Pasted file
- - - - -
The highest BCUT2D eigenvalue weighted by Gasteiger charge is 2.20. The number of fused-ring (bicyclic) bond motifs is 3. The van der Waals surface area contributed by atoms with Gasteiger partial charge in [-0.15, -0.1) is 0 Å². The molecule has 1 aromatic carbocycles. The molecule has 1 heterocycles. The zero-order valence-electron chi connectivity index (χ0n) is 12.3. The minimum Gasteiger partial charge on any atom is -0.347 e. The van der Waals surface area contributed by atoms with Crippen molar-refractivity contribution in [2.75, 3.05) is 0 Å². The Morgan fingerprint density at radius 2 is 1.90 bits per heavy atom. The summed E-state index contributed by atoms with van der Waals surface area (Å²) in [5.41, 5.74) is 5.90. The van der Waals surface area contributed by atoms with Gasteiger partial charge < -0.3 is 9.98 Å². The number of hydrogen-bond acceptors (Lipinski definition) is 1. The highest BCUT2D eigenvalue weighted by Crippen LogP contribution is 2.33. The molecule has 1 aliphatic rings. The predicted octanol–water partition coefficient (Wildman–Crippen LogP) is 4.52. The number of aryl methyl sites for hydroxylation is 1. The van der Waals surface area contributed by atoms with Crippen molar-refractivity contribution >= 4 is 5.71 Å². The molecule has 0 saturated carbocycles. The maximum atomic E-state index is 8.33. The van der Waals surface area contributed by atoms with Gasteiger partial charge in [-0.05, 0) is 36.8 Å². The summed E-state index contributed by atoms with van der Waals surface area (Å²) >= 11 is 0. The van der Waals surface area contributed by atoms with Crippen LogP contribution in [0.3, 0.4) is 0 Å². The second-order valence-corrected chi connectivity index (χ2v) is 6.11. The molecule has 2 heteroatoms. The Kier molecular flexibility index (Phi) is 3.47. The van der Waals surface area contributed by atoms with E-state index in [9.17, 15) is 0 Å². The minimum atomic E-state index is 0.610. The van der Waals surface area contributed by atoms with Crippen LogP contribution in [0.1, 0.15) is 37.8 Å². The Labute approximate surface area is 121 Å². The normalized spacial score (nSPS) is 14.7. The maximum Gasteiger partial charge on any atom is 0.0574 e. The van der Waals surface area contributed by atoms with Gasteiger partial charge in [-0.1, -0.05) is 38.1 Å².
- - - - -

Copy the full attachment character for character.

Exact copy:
The highest BCUT2D eigenvalue weighted by Gasteiger charge is 2.20. The number of fused-ring (bicyclic) bond motifs is 3. The van der Waals surface area contributed by atoms with Gasteiger partial charge in [-0.15, -0.1) is 0 Å². The molecule has 1 aromatic carbocycles. The molecule has 1 heterocycles. The zero-order valence-electron chi connectivity index (χ0n) is 12.3. The minimum Gasteiger partial charge on any atom is -0.347 e. The van der Waals surface area contributed by atoms with Crippen molar-refractivity contribution in [2.75, 3.05) is 0 Å². The Morgan fingerprint density at radius 2 is 1.90 bits per heavy atom. The summed E-state index contributed by atoms with van der Waals surface area (Å²) in [5.41, 5.74) is 5.90. The van der Waals surface area contributed by atoms with Gasteiger partial charge < -0.3 is 9.98 Å². The number of hydrogen-bond acceptors (Lipinski definition) is 1. The highest BCUT2D eigenvalue weighted by Crippen LogP contribution is 2.33. The molecule has 1 aliphatic rings. The predicted octanol–water partition coefficient (Wildman–Crippen LogP) is 4.52. The number of aryl methyl sites for hydroxylation is 1. The van der Waals surface area contributed by atoms with Crippen molar-refractivity contribution >= 4 is 5.71 Å². The molecule has 0 saturated carbocycles. The maximum atomic E-state index is 8.33. The van der Waals surface area contributed by atoms with Gasteiger partial charge in [-0.05, 0) is 36.8 Å². The summed E-state index contributed by atoms with van der Waals surface area (Å²) >= 11 is 0. The van der Waals surface area contributed by atoms with Crippen LogP contribution in [0.3, 0.4) is 0 Å². The second-order valence-corrected chi connectivity index (χ2v) is 6.11. The molecule has 2 heteroatoms. The Kier molecular flexibility index (Phi) is 3.47. The van der Waals surface area contributed by atoms with E-state index in [9.17, 15) is 0 Å². The minimum atomic E-state index is 0.610. The van der Waals surface area contributed by atoms with Crippen LogP contribution in [0.1, 0.15) is 37.8 Å². The Labute approximate surface area is 121 Å². The normalized spacial score (nSPS) is 14.7. The maximum Gasteiger partial charge on any atom is 0.0574 e. The van der Waals surface area contributed by atoms with Gasteiger partial charge in [-0.1, -0.05) is 38.1 Å².